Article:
The formation of the African Legion allows the Russian ministry of defence to confront Western influence and remedy Moscow’s position in Africa. Recent French moves are reflecting the extent of concern raised by news of Russia’s imminent deployment of the African-Russian Legion in Libya and a number of African countries.

This comes after Paris lost a large part of its traditional positions and influence in the African Sahel region, with reports of Russia seeking to spread its African Legion project in Libya, Mali, Burkina Faso and Niger.

Paris does not hide its fear of Russian expansion in Libya, which is considered a major gateway to the depths of the African continent. It also believes that Moscow is working to increase the number of its forces and military equipment in Libya.

The formation of the African Legion allows the Russian ministry of defence to confront Western influence and remedy Moscow’s position in Africa three decades after it disengaged from the African continent, especially with the Kremlin certain that the United States and its allies in the North Atlantic Treaty Organisation (NATO),  including France, are the main opponents of the Russian presence in Africa.

The French Ambassador to Libya Mustafa Maharaj has discussed with the Speaker of the House of Representatives Aguila Saleh ways to find solutions to break the political stalemate in Libya. The French embassy said, in a statement on Sunday, that the meeting addressed “the security situation in Libya and the southern neighbouring countries, and the presence of foreign forces in the country.” The French state radio confirmed that Russia created the African Legion to formalise its presence in the Sahel region

Last week, Ambassador Maharaj met the Commander of the Libyan National Army Field Marshal Khalifa Haftar to discuss “the security challenges in Libya and the Sahel region, and their impact on the stability of Libya.” A delegation of French companies also visited Benghazi, accompanied by the French ambassador, as French companies joined the race of Emirati and Turkish firms to win contracts for reconstruction and health in the eastern region.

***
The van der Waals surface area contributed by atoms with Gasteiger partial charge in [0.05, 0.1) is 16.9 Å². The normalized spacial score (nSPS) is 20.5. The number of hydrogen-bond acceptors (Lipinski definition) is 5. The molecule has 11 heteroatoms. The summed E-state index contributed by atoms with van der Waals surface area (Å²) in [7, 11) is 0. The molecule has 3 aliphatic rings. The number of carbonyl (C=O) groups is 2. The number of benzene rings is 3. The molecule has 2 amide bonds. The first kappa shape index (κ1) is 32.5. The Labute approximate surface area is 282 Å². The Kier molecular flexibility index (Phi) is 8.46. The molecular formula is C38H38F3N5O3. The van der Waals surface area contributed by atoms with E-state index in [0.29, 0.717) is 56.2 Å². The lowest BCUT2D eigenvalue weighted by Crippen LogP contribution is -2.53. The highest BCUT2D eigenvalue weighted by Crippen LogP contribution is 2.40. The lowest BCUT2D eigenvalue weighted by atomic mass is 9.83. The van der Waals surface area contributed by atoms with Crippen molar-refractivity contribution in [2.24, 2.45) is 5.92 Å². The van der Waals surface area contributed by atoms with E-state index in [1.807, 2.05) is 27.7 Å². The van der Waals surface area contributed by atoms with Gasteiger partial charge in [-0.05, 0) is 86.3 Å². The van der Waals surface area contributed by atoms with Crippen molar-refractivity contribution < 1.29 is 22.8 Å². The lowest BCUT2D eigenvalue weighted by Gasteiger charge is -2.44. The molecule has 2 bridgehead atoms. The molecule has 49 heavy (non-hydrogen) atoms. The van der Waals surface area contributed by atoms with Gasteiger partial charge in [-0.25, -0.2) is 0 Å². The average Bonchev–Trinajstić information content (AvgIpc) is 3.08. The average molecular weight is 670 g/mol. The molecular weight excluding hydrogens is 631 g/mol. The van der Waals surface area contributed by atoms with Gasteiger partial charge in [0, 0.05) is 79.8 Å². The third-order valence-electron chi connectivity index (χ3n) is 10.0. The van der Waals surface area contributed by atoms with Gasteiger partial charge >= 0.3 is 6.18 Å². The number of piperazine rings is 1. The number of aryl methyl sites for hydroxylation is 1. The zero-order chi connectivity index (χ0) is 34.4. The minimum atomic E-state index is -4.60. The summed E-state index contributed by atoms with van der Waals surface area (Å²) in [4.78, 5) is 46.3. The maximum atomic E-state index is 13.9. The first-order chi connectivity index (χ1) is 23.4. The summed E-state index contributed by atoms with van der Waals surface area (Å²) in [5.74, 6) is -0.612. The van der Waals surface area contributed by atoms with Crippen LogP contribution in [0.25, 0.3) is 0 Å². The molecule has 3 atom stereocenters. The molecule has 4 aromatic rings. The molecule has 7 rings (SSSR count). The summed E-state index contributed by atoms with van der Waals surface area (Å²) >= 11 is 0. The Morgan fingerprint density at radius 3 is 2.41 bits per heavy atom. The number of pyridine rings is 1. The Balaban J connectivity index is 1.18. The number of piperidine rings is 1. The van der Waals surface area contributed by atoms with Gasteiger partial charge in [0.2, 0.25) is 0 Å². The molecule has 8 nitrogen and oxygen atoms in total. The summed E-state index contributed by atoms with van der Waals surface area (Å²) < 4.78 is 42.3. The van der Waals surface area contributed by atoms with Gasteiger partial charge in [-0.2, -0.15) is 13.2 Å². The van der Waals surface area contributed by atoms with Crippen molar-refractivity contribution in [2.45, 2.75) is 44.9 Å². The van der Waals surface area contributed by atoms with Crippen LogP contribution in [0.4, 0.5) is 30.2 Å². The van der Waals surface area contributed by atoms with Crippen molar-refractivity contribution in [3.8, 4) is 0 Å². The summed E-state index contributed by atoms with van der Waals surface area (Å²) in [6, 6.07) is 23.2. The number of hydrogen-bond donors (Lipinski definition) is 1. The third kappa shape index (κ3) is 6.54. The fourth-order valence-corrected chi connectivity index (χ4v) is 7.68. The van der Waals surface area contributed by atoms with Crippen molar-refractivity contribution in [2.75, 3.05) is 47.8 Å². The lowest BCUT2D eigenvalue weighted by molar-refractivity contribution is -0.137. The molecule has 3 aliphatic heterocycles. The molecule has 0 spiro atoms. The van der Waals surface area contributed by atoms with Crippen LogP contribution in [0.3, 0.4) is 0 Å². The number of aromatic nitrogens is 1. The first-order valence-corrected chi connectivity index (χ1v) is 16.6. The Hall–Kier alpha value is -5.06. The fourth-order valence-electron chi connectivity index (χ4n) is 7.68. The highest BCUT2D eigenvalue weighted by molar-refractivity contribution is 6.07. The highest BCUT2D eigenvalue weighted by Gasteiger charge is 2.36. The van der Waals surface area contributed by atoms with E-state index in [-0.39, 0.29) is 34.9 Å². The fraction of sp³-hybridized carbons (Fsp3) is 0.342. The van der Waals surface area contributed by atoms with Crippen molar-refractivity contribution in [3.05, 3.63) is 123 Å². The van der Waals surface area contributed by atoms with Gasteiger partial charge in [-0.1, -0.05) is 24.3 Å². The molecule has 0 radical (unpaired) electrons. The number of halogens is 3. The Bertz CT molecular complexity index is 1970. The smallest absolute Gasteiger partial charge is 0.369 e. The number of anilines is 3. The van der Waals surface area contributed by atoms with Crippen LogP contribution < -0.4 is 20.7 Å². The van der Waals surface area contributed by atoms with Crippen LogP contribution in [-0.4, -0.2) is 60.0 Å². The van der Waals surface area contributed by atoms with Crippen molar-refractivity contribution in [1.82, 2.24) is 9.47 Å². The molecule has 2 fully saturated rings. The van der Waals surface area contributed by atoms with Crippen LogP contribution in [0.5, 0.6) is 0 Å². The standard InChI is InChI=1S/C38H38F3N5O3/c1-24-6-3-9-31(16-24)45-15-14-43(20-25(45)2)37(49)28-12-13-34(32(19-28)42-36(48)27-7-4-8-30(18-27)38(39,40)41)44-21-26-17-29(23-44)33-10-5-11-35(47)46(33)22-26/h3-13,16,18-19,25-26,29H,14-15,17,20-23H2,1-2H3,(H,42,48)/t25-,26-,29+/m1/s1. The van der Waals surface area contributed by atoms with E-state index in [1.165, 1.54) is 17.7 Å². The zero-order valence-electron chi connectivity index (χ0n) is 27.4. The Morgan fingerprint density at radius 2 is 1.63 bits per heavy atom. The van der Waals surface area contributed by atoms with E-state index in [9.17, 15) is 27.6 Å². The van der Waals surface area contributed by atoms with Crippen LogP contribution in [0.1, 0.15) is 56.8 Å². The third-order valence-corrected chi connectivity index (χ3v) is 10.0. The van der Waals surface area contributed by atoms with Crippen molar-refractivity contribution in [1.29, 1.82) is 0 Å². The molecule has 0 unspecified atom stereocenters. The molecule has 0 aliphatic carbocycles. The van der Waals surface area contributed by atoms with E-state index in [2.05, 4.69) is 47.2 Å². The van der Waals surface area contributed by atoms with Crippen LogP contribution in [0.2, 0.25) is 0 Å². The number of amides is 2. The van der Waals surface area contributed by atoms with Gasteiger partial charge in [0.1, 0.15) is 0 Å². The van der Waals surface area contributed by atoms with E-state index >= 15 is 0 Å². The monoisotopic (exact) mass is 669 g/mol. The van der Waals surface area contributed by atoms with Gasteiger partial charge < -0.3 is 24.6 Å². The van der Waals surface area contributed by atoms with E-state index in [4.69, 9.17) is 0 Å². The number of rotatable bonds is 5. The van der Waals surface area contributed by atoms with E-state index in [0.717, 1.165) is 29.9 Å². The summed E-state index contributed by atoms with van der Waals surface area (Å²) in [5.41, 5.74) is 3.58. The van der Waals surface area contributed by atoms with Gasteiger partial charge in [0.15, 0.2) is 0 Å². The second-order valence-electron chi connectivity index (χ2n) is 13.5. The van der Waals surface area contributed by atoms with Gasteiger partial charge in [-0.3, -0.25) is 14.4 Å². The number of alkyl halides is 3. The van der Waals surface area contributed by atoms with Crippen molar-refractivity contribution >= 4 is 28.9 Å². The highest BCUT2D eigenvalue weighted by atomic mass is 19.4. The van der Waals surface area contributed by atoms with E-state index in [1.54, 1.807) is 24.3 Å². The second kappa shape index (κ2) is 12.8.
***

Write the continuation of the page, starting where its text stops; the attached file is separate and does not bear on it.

Last week, Russian Foreign Minister Sergey Lavrov visited Guinea, Congo, Chad and Burkina Faso, to promote the Russian presence across the African continent, a matter that worries Paris. A few days ago, informed sources revealed the formation of a new corps to confront the Russian Legion in Libya, with American-European supervision and Libyan financial support, indicating that the new corps will consist of purely Libyan armed elements, with the task of leading and supervising it being entrusted to foreign military elements.

A Libyan source told the Italian news agency Nova that in recent days, the French capital, Paris, hosted a meeting attended by representatives from France, the United Kingdom, the United States and Italy, which focused on forming a joint military force in Libya at the request of the United States. He added, “The meeting aimed to verify and study joint projects for the benefit of the joint military force.”

Observers say that Russia was able to activate a political role into a number of African countries that were historically, economically and even militarily under French dominance. Moscow presented itself as a supporter of African independence from European colonialism, by supporting the rising political regimes opposed to the French presence in some countries such as Burkina Faso, Niger, Mali and Central Africa.